The Main Switch and the Main fuse are the last line of protection on your standard switchboard and in theory, these should never trip or blow as the MCB or RCD protecting the circuit should trip before these do.  They are mainly used to isolate power to your entire installation making it safe to perform basic electrical maintenance such as rewire fuses or replace light fittings or power sockets. The Fuse can be identified as a large black plastic fuse and the switch can either be a black or white plastic switch as seen in the photos above.

Smart Meter:

The smart meter tracks how much electricity your household is using and sends it wirelessly back to your power provider. Older models of electricity meter do not have this function and need to be read by a meter reader usually sent by your power provider.

Ripple Relay:

The ripple relay is used to switch power off for your hot water cylinder at critical times – like on cold winter nights when demand for electricity is highest and at times when faults mean less power is available in the local area. Usually, you won’t even notice when a ripple relay is in effect but there are some advantages to having one –

  • About 30% of the energy in the average home is used for water heating
  • Having controlled power usually saves you money on your power bill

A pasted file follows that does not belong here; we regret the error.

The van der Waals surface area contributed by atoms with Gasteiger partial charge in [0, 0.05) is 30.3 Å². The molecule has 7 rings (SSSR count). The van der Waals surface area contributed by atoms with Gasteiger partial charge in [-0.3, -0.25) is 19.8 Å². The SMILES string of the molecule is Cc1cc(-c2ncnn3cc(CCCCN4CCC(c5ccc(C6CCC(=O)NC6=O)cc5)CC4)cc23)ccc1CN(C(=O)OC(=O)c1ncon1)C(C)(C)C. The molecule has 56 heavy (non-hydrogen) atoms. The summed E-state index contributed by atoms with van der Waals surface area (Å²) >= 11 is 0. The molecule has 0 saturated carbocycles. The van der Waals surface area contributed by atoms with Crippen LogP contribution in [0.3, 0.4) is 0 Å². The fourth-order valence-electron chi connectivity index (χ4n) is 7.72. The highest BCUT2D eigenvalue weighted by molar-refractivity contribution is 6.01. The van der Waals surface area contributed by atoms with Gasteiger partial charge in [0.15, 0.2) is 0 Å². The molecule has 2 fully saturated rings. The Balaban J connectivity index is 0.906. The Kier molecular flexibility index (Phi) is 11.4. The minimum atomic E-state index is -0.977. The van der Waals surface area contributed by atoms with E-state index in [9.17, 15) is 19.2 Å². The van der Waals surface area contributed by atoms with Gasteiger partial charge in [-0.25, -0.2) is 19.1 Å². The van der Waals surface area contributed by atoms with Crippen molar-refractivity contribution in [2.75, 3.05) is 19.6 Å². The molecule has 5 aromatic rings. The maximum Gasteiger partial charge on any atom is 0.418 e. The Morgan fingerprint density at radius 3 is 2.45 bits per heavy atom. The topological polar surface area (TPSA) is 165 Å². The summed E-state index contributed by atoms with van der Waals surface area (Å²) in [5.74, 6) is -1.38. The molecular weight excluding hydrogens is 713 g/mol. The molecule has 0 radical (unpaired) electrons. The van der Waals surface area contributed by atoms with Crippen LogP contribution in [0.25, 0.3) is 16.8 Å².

• Controlling power helps to keep the electricity system reliable and lowers costs.

Hot Water Isolating Switch:

These are now an obsolete feature but are usually found on older boards. They are switches which allow you to isolate power to your hot water cylinder. Current electrical standards stipulate that your hot water cylinder must have a local isolating switch (Meaning it must be near your HWC) rather than at the board.

That concludes the basic rundown of what you can find in your average domestic household switchboard but there are other things you can look out for. In some cases, you may notice your old switchboard may have a black panel with which the switchboard components are mounted to. This black panel is made of ACM (asbestos containing material) and on its own is harmless if undisturbed. Unfortunately, if a future electrician needs to install a new circuit and/or protective gear they would be unable to due to the health risk the ACM board can cause if drilling is required.  If you notice this material on your switchboard and an electrician comes to do work at your place you may be asked to upgrade your board before they can do any work on it.

As far as things homeowners can do with their switchboards there are only two ways you can interact with them. One way is to reset tripped MCBs and RCDS as well as turn off the main switch to perform basic electrical maintenance such as replacing a light fitting or broken socket, another way you can interact with your board is to replace blown fuse wire with the equivalently rated wire. As with everything electrical If you are unsure or worried about anything you see in your board or what you can do with your board contact an electrician today to take a look and investigate or take a look at our switchboard upgrading service here.

If you have an electrical maintenance issue, a renovation project or just want to find out more about how we can help you – don’t hesitate to give us a callsend us an email or fill in the form below. We’ll get back to you without delay.

error: Content is protected !!